What yesterday made me think about was my commitment to the opinion that if we’re going to honor women, we can’t pick and choose.  We don’t get to say, “this woman is worth celebrating, but this one isn’t.”

So when we celebrate Women next March 8, you need to ask yourself: do we celebrate all women, not just Susan B. Anthony, Rosa Parks, Helen Keller, Anne Frank, Jackie Kennedy, Condoleeza Rice, the Virgin Mary, Annie Sullivan and Eve? Because if we are to be fair, we have to celebrate all the others: Anna Nicole Smith, Lindsay Lohan, Mary Magdelen,  Lot’s Wife (who apparently didn’t get a name), Bathsheba, Casey Anthony, Condoleeza Rice (2), Vanna White, Marilyn Monroe, Andrea Yates, The Real Housewives of Wherever, and the evil step mothers in all the Grimms Fairy Tales.  Of course, to make it easier and politically correct, we can be obtuse and just celebrate their “Essence,” their inherent goodness, and not necessarily what they’ve done, committed, achieved because or in spite of their gender.  That’s really safest, right?  

If you watch “30 Rock“, you should get where I’m going: If we Celebrate International Women’s Day, we must celebrate smart and cheese-puff snarfing Liz Lemon and scheming, insecure hussy-actress Jenna Maroney: 

the captions: Jenna (upper): “Admit it, I look 10 years younger.”
Liz (lower): “No. Younger even. You look like a fetus.” 

What about the transgendered woman/man who had a baby? What do we celebrate there? 

Celebrate all you want, but I still think we’ve got a long way to go, and I’m not talking about equal pay.  I’m talking about fair treatment of women by women.  Women can be awfully picky and competitive and unsupportive of each other.  Ever hear of conflict between mothers-in-law and their daughters-in-law? How about sisters who fight?  The Devil Wears Prada? Or Death Becomes Her? Where does enmity this come from? Why are we snarky to each other behind each others’ backs? Or recall The Jerry Springer Show — why are we snarky to each others’ faces? Did men do this to us?  Is it the media that shapes our opinions of each other?  I wonder if aboriginal women in primitive cultures refer to one another in their vernacular as a “slut” or “bitch” or “stupid” or “fat” or “ugly” or “gold digger” or “useless.”  Maybe they do.  Maybe it’s not just a first-world problem.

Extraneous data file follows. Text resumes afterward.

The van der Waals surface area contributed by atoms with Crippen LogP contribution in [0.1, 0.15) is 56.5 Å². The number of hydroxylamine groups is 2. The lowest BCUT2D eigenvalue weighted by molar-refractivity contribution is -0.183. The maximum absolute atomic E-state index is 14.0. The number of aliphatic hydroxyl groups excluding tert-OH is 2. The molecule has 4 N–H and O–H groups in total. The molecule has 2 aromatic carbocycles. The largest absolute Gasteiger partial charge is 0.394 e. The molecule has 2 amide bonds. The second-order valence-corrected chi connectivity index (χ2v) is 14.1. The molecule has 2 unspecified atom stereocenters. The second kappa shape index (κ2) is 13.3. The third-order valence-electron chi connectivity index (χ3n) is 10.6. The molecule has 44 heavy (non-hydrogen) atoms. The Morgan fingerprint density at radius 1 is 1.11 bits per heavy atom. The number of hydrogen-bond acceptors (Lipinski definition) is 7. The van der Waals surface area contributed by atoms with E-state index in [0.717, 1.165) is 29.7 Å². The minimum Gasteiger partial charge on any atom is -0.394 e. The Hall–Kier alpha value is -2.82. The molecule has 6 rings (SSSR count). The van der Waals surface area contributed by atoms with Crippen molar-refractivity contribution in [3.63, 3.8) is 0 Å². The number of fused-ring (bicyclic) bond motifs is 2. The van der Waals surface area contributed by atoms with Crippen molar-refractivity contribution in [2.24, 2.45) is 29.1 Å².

That’s why these days of commemoration confuse the hell out of me.  I choose to abstain.  I celebrate me and I celebrate you, whatever you are.  Unless you’re that transgendered man-woman-man that had a baby.  I just can’t get my arms around it. Sorry. 

The bottom line is that it’s complicated.  I hate labels.  And yes, I both celebrate and blame Eve, that minx. It‘s all her fault. That snake or legged reptile that was subsequently rendered legless for his betrayal had nothing to do with it.  Right? Oy.

But hey, my hair looks great. 

Thank you.